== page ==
Auto save of draft content
I'm not sure of how difficult this would be technically but I do know it would benefit the user experience quite a bit. I would imagine we wouldn't be able to get rid of the save completely but it could be demoted if items are being saved for you the majority of the time.
The interface is a little action heavy so this could be a huge step.
Regarding #2; this sounds like an interesting approach. I see one minor issue with it; user's swapping machines between edits. However, if that were signalled as such in the UI when user's logged-in on a different machine than was used to create the content, then this issue could be mitigated against.
The "signal" could be based on a localStorage-cached browser-fingerprint, which was stored as a separate key=>value pair, alongside each draft-page entry.
Regardless of storage location, and even though localStorage has a ~10Mb limit AFAIK, it would be wise to obfuscate the data, to minimise its storage footprint. A basic 2-way hash could serve well or, considering edge-cases such as embargoed content drafting on public computers, the use of cryptographically signed one-way hash would reduce the size further, while also being secure.
The latter may be overcomplicating things, but due consideration of multi-user machines in a content-editing context should be factored in.
AdminIngo Schommer (Admin, SilverStripe) commented
It seems like there's two ideas here:
1. Auto-save content so it can be recovered (Patrick's version?). I'd rather keep this out of the server altogether, and rely on localstorage in the browser. It should survive most browser crashes, and scales a lot better (less calls to the server, no additional database storage).
2. Auto-save content to reduce manual user saving actions (Paul's version?). That would require server calls and additional database storage. We're definitely not adding a fourth table to each versioned record, it's already getting out of hand in terms of table count. So we'd have to figure out how to make this work in _Versions, e.g. through a separate "auto-save" flag which is separate from the remaining versions collection for a record.
I'd much rather implement #1 than #2, since it's simpler - particularly once we've rolled out React and Form Schema in all SS4 UIs, at which point it's easy to restore a view from localStorage state.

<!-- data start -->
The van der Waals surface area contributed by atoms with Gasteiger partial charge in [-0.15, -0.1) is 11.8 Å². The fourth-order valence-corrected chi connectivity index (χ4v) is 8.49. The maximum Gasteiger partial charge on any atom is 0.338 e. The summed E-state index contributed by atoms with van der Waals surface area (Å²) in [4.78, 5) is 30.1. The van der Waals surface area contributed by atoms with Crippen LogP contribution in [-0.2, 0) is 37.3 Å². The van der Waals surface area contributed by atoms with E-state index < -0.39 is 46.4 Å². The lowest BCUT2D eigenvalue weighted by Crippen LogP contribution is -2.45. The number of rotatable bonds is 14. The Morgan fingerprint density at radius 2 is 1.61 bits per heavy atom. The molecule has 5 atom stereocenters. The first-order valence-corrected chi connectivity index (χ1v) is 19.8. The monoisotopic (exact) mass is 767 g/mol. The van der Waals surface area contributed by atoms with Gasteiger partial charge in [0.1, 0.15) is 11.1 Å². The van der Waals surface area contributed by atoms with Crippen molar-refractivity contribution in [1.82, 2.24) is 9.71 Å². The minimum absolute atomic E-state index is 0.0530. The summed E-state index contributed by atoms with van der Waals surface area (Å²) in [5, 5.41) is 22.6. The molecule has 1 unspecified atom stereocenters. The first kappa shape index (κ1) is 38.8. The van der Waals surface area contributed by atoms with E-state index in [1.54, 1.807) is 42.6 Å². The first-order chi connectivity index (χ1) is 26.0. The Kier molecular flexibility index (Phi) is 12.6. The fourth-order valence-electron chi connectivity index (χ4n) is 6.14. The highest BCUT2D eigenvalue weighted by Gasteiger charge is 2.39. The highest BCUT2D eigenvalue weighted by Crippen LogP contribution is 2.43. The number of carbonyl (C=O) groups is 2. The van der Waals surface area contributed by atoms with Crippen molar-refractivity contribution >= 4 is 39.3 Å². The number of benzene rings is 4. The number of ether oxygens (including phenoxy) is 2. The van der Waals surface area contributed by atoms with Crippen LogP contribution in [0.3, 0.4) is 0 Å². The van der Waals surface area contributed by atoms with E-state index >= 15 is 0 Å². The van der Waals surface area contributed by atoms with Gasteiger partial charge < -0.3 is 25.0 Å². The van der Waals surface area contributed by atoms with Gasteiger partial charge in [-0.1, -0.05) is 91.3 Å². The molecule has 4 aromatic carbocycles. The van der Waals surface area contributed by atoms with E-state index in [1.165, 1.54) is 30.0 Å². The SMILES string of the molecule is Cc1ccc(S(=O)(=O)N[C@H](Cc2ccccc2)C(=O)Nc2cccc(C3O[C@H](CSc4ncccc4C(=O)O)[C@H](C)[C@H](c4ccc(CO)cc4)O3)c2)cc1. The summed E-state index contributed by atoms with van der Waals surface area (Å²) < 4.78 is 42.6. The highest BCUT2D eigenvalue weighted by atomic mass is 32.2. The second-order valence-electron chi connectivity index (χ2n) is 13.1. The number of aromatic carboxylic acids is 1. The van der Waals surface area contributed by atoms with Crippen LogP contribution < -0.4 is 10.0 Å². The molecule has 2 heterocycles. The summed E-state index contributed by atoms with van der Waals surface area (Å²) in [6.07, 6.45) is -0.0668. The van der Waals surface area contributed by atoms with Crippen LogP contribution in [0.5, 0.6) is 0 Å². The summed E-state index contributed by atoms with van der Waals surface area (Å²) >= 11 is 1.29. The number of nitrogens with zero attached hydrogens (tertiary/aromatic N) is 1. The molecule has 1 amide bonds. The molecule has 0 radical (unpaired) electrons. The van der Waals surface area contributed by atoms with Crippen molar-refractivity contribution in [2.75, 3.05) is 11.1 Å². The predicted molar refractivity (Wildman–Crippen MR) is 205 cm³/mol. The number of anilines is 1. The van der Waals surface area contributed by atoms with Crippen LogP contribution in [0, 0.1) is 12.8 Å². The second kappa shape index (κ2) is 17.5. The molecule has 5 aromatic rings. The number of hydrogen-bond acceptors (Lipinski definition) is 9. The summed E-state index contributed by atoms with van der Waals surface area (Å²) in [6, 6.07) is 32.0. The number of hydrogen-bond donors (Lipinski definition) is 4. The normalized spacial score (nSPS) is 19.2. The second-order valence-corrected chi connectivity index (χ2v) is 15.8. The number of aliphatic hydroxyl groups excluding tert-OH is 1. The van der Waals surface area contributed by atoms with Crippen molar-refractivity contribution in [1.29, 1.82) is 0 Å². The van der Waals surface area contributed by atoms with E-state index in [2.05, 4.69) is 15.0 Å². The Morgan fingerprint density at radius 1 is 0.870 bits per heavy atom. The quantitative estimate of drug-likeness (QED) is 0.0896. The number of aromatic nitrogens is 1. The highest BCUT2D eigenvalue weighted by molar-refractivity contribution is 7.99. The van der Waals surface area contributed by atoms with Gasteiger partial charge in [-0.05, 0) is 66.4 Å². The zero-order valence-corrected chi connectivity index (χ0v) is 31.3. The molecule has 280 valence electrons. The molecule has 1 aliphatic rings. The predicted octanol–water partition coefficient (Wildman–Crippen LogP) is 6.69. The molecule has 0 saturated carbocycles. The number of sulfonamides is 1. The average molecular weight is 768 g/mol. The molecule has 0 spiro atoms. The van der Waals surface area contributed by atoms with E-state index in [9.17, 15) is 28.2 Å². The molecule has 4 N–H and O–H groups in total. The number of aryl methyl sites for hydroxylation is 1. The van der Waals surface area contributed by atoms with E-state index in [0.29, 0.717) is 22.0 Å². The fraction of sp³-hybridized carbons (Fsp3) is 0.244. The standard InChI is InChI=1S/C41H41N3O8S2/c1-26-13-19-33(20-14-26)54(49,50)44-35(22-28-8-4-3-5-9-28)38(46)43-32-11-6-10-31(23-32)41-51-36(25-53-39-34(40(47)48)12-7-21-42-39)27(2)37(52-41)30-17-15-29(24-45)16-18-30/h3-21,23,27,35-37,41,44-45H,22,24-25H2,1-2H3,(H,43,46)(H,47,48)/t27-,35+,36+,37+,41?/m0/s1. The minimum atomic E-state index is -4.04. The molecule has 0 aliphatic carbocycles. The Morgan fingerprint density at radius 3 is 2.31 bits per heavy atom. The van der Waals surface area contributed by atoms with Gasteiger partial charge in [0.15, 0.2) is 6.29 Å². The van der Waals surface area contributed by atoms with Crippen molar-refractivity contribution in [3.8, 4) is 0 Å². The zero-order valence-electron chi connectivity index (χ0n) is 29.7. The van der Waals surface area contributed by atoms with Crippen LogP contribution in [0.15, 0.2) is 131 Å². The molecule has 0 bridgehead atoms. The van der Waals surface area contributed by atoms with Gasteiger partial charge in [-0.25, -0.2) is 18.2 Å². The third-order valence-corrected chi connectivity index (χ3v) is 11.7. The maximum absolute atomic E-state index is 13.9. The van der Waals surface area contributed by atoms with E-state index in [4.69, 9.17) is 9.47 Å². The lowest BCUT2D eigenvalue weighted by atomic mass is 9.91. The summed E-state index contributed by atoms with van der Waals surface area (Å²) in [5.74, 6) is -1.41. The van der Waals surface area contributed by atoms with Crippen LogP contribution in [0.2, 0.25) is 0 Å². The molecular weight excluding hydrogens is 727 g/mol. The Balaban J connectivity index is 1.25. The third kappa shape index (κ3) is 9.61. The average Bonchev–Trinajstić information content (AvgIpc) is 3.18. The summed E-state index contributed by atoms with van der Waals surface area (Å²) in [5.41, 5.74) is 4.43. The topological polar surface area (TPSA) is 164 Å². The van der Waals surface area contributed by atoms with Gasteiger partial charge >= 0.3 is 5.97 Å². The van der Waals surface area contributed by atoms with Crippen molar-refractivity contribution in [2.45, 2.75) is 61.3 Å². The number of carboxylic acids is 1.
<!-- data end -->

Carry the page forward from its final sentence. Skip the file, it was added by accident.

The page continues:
Patrick Nelson commented
This is a good idea, so I'll build on it.
Note that this could also possibly cause issues with validation (since validation still occurs on draft save, as it should). This means that an auto-save would have to be it's own separate action that would need to be able to suppress validation when executing.
Personally I'm not too worried about auto-save creating too many versions. In fact, you should probably just ensure that an auto-save (now it's own action) doesn't create multiple separate versions, but just maintains one separate record, separate from draft, _Versions and separate from _Live. I also think that another reason why auto-saved content is best kept separate from from draft is because if it's stored in the main table (the draft table) then it should be validated.
Auto-saved content is "cutting edge", it's not validated nor is it intended to be, it's only a backup in case of failure. The next step is figuring out:
- How to handle presenting auto-saved content to user (in case we think we are now in recovery).
- How to handle when user leaves page *intentionally* without saving.
Both could likely be handled in UI/UX by presenting a small but easily visible yellow banner at the top indicating that an auto-saved version which is newer than the draft version is available and can be recovered by clicking a button. If you save your current draft or continue editing the current draft, after enough changes to that current draft, the auto-saved version could be overwritten (intentionally) with the current auto-saved version.
Paul Clarke commented
I also think its overdose to create a version for every autosave so I would think a new version would be from a certain period of time eg 1-2 min and autosave would be a shorter timeframe. Perhaps if the user manually clicked save or navigated away we make that a version within its history.
The implementation would be similar to the current save as draft, system except it would be automated. Automation could be achieved using a specialised BuildTask, or perhaps better via the silverstripe-crontask module. Both would require that an appropriate crontask were setup on the CMS host.
The trigger for auto-saving would need to be invoked via client-side AJAX requests, or perhaps better, via an npm daemon using websockets. Going down the latter route means this feature being fairly specific and probably better suited to a module....hmmm there's a challenge.
I think the main issue would be versions. Each time a new Save operation is made, a new entry is always added to the SiteTree_versions table which then appears under the CMS' "History" tab. I could imagine this getting really big, really quickly.
Paul Clarke commented
No where as yet, it has been mentioned a few times but no traction. I'd love to get an idea how big of a task this would be.
Paul, did you get anywhere with this? I'd be happy to vote for this, perhaps making it an opt-in feature via CMS Settings or YML config.